How Kansas newspaper editors look at tariffs

Posted June 14, 2018

Since the Trump administration announced a 32 percent tariff on imported uncoated groundwood paper from Canada earlier this year, our industry has been rocked by price increases on printing and concern about future newsprint shortages.

Recently, the Kansas Press Association asked members to fill out a survey to be used to convince members of Congress to reverse the new duties on the chief raw material necessary to produce a newspaper. Thirty-two of our members did just that. So what actions have been taken by KPA members in light of the higher prices?

First, it seems, members have decided to reduce their page counts to offset the increase prices they are being charged.

Second, newspapers aren’t filling open positions, hoping the savings on labor will offset the higher prices being charged for printing.

Not as popular but following behind those two actions are:

• Institution of subscription price increases.

• Institution of advertising rate increases.

• Institution of single copy price increase at newsracks and dealers.

• Elimination of donated newspapers to various recipients.

• Reduction of publication frequency.

• Staff layoffs.

“Newsprint, as we all know, is the single largest expense for newspapers outside of staff salaries,” said Doug Anstaett, KPA executive director. “So a significant increase in printing rates must be offset somehow. This survey shows our newspapers are making adjustments in a variety of areas.

“The price increases we’ve been told about range from 5 percent to 35 percent.”

Because the survey was done anonymously, here are some quotes from a variety of KPA members on how the tariffs are affecting their operations.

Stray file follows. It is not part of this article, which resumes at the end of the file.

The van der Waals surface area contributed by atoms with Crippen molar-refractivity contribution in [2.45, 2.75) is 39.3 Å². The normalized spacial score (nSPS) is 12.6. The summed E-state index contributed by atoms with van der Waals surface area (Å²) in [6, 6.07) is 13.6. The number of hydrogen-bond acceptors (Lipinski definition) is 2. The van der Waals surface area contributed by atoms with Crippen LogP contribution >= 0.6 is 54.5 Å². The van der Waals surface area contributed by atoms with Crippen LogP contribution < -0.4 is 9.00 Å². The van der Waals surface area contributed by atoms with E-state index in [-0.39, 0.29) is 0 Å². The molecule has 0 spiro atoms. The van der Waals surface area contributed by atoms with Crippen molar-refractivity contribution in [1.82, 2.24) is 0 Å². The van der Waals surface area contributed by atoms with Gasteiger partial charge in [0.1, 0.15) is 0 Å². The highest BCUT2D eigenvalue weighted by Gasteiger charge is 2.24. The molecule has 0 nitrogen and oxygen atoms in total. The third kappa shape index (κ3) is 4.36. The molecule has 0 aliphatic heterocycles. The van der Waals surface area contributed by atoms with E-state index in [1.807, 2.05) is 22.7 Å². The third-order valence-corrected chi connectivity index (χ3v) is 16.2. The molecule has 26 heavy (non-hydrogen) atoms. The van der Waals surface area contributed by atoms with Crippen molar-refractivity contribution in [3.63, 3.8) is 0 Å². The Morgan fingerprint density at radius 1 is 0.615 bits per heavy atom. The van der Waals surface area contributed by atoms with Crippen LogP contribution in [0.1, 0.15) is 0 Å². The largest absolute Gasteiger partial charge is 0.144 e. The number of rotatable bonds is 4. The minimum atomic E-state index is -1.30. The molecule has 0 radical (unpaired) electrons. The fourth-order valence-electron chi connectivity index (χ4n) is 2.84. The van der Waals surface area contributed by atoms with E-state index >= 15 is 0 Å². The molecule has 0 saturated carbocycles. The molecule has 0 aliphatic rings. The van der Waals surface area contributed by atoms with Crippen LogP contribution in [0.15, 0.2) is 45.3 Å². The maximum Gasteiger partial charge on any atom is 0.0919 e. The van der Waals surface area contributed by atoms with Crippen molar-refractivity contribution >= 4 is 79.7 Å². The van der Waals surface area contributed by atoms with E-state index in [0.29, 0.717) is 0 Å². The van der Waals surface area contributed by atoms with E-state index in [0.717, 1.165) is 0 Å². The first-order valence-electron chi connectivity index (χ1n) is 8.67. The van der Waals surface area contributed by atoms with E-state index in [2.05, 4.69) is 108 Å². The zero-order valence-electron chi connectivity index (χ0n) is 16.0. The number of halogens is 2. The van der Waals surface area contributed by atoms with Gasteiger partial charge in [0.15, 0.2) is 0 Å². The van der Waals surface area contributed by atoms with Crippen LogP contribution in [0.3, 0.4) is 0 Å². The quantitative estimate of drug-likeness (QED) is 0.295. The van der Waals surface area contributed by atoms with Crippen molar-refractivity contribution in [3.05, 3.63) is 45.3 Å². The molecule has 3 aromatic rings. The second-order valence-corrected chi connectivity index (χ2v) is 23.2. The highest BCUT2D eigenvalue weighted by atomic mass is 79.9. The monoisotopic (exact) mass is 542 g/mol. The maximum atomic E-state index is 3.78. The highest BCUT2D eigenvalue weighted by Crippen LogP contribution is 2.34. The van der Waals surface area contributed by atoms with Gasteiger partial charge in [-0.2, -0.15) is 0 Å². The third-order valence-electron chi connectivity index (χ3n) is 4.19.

• “We may be forced to go to an online only presence or eliminate hard copy papers as an option for readers outside of our local zip code.”

• “Our printer currently has only a five-week supply of paper. We may not be printing in five weeks.”

• “This is serious! We foresee fewer job opportunities at our newspaper.”

• “We operate on a shoestring budget so any price increase affects us negatively.”

• In answer to other actions being taken, respondent answered: “Nor sure what to do as I pretty much do this as a public service rather than for profit now!”

• “If this continues, there will be no choice but to increase advertising and subscription rates. Small businesses depend on advertising and there will be a domino effect if they cannot afford to advertise. This will affect more than newspapers.”

• “I’m seriously considering listing the paper for sale or possible shutdown. We are near break even before the newsprint price increase.”

• “I use the color printing option very rarely now.”

• “We cannot absorb continuing increases in so many supples we use in the production of our newspapers. Something has to be done to protect us from this unfair treatment.”

• “We may need to close the publication or merge titles into one publication.”

• “We instituted a 5 percent advertising rate increase, plus instruction to carefully monitor donated/public service advertising.”

• “Our special sections are now rolled into the paper, rather than printed in a tab format.”

• “This simply does not make sense. One (U.S. newsprint production company) versus an entire industry."